The Orthodox church lost any semblance of independence from the government when, in 2006, their leader, Abune Antonios, now aged 92, was deposed; he has been under house arrest ever since. All faiths are punished for encroaching on non-religious matters. For example, in 2017, the Government decreed that all schools run by religious groups would be taken over by the State. Unusually, that led to open protests by some Muslims which prompted a heavily armed response by the Government and the arrest and disappearance of hundreds. In 2019, 22 health clinics run by the Catholic Church for all citizens in rural areas were also taken over by the Government and closed down.

Reporters Without Borders ranks Eritrea as the worst country in the world for press freedom. It is ranked 180th out of 180 below North Korea and Turkmenistan

The year 1997 came and went without any of the promised multi-party elections; there was, after all, only one political party; the ‘hade hizbi hade libi’ philosophy ensured that. My fighter friend who had enthused about democracy joined the vast majority in deciding that silence about one’s views was safest.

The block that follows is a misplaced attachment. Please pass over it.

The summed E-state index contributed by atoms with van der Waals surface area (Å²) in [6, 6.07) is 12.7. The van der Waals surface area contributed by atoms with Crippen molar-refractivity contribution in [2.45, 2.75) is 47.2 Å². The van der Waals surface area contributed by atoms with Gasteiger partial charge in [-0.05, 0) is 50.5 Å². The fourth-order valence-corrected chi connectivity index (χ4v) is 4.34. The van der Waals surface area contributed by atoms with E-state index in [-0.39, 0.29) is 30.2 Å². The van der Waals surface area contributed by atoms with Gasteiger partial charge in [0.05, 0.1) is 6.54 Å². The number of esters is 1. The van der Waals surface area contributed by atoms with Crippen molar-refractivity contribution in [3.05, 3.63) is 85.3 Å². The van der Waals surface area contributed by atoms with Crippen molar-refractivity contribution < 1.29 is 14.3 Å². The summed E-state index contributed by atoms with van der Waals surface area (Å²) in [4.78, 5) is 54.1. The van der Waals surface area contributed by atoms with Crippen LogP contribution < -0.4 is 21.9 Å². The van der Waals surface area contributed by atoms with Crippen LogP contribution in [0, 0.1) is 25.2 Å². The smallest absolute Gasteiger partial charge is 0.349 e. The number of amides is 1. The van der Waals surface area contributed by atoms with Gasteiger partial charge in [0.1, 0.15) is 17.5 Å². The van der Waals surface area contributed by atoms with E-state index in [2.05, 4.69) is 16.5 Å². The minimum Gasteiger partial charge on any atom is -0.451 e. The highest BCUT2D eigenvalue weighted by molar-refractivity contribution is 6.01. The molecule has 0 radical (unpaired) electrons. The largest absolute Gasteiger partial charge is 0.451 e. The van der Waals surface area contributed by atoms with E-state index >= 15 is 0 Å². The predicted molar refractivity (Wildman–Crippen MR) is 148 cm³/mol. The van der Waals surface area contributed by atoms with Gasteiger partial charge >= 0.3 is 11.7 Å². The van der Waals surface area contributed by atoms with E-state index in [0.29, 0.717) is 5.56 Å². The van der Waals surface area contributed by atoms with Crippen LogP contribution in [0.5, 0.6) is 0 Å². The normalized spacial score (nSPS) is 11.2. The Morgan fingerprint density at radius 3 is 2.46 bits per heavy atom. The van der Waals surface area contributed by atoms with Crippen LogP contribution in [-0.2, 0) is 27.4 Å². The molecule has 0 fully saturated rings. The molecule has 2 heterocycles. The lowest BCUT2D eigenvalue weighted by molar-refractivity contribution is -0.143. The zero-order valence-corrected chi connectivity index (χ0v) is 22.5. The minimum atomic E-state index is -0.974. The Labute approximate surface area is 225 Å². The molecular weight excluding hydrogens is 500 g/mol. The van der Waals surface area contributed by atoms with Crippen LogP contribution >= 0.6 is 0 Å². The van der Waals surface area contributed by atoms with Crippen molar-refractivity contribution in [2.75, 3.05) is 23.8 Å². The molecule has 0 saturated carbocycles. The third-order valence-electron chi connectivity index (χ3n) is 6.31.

No-one presented themselves as an alternative candidate for president and so there was no need for a presidential election; or so it was presumed. In a similar vein, there is no legislature and no independent civil society organizations such as trade unions. Now, in 2021, there are no non-government newspapers or any other media and there is no independent judiciary. Elections have never been held since the country gained independence in 1993 and the government has never implemented the 1997 constitution, which guaranteed civil rights and limited executive power.

The events of 1998 ensured that the position of Isaias would not be challenged. In June of that year, war broke out once again between Eritrea and Ethiopia. Before an internationally brokered ceasefire was imposed in 2000, it is believed that about 100,000 people were killed with many more injured. No peace treaty was signed and some Eritrean territory remained in the hands of Ethiopia.